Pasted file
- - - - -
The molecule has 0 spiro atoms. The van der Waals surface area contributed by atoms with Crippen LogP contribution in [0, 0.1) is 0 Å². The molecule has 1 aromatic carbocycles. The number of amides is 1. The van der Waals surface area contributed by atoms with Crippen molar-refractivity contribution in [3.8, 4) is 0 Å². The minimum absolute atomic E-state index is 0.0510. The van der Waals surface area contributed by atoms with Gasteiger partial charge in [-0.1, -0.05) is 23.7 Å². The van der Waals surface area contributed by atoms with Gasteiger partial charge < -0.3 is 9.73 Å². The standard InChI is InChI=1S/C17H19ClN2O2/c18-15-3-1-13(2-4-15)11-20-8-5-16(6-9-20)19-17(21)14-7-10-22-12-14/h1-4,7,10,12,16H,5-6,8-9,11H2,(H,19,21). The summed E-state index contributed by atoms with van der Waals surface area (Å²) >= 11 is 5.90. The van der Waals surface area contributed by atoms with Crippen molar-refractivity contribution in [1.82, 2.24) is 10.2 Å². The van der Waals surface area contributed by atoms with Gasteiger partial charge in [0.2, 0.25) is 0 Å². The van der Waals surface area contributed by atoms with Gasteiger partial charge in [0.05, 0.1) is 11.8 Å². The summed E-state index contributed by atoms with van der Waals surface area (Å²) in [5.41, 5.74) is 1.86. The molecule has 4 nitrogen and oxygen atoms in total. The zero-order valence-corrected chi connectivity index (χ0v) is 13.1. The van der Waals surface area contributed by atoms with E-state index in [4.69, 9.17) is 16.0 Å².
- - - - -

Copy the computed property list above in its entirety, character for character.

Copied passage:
The molecule has 0 spiro atoms. The van der Waals surface area contributed by atoms with Crippen LogP contribution in [0, 0.1) is 0 Å². The molecule has 1 aromatic carbocycles. The number of amides is 1. The van der Waals surface area contributed by atoms with Crippen molar-refractivity contribution in [3.8, 4) is 0 Å². The minimum absolute atomic E-state index is 0.0510. The van der Waals surface area contributed by atoms with Gasteiger partial charge in [-0.1, -0.05) is 23.7 Å². The van der Waals surface area contributed by atoms with Gasteiger partial charge < -0.3 is 9.73 Å². The standard InChI is InChI=1S/C17H19ClN2O2/c18-15-3-1-13(2-4-15)11-20-8-5-16(6-9-20)19-17(21)14-7-10-22-12-14/h1-4,7,10,12,16H,5-6,8-9,11H2,(H,19,21). The summed E-state index contributed by atoms with van der Waals surface area (Å²) >= 11 is 5.90. The van der Waals surface area contributed by atoms with Crippen molar-refractivity contribution in [1.82, 2.24) is 10.2 Å². The van der Waals surface area contributed by atoms with Gasteiger partial charge in [0.2, 0.25) is 0 Å². The van der Waals surface area contributed by atoms with Gasteiger partial charge in [0.05, 0.1) is 11.8 Å². The summed E-state index contributed by atoms with van der Waals surface area (Å²) in [5.41, 5.74) is 1.86. The molecule has 4 nitrogen and oxygen atoms in total. The zero-order valence-corrected chi connectivity index (χ0v) is 13.1. The van der Waals surface area contributed by atoms with E-state index in [4.69, 9.17) is 16.0 Å².